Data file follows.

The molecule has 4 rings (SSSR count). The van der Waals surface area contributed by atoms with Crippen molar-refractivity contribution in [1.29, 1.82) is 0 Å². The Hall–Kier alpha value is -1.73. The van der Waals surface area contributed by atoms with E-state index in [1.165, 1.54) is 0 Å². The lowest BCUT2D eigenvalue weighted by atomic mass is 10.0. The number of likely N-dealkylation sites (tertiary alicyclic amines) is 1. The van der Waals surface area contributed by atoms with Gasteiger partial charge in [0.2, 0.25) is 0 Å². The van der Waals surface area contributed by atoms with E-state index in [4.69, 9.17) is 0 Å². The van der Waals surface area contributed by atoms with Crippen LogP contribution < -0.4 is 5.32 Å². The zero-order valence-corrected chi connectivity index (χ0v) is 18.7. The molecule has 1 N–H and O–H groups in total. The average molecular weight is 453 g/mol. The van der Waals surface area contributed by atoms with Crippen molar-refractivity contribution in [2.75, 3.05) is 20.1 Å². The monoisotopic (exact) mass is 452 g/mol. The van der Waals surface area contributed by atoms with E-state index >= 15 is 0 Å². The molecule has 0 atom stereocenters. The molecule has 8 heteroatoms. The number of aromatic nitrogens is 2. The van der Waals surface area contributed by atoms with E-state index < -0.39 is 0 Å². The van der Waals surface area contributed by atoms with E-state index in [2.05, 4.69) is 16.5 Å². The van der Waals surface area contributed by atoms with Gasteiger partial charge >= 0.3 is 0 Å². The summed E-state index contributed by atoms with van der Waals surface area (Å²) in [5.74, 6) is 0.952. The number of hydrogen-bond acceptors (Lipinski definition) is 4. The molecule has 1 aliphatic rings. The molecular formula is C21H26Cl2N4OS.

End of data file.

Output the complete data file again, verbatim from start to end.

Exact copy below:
The molecule has 4 rings (SSSR count). The van der Waals surface area contributed by atoms with Crippen molar-refractivity contribution in [1.29, 1.82) is 0 Å². The Hall–Kier alpha value is -1.73. The van der Waals surface area contributed by atoms with E-state index in [1.165, 1.54) is 0 Å². The lowest BCUT2D eigenvalue weighted by atomic mass is 10.0. The number of likely N-dealkylation sites (tertiary alicyclic amines) is 1. The van der Waals surface area contributed by atoms with Gasteiger partial charge in [0.2, 0.25) is 0 Å². The van der Waals surface area contributed by atoms with E-state index in [4.69, 9.17) is 0 Å². The van der Waals surface area contributed by atoms with Crippen LogP contribution < -0.4 is 5.32 Å². The zero-order valence-corrected chi connectivity index (χ0v) is 18.7. The molecule has 1 N–H and O–H groups in total. The average molecular weight is 453 g/mol. The van der Waals surface area contributed by atoms with Crippen molar-refractivity contribution in [2.75, 3.05) is 20.1 Å². The monoisotopic (exact) mass is 452 g/mol. The van der Waals surface area contributed by atoms with E-state index >= 15 is 0 Å². The molecule has 0 atom stereocenters. The molecule has 8 heteroatoms. The number of aromatic nitrogens is 2. The van der Waals surface area contributed by atoms with E-state index < -0.39 is 0 Å². The van der Waals surface area contributed by atoms with E-state index in [2.05, 4.69) is 16.5 Å². The van der Waals surface area contributed by atoms with Gasteiger partial charge >= 0.3 is 0 Å². The summed E-state index contributed by atoms with van der Waals surface area (Å²) in [5.74, 6) is 0.952. The number of hydrogen-bond acceptors (Lipinski definition) is 4. The molecule has 1 aliphatic rings. The molecular formula is C21H26Cl2N4OS.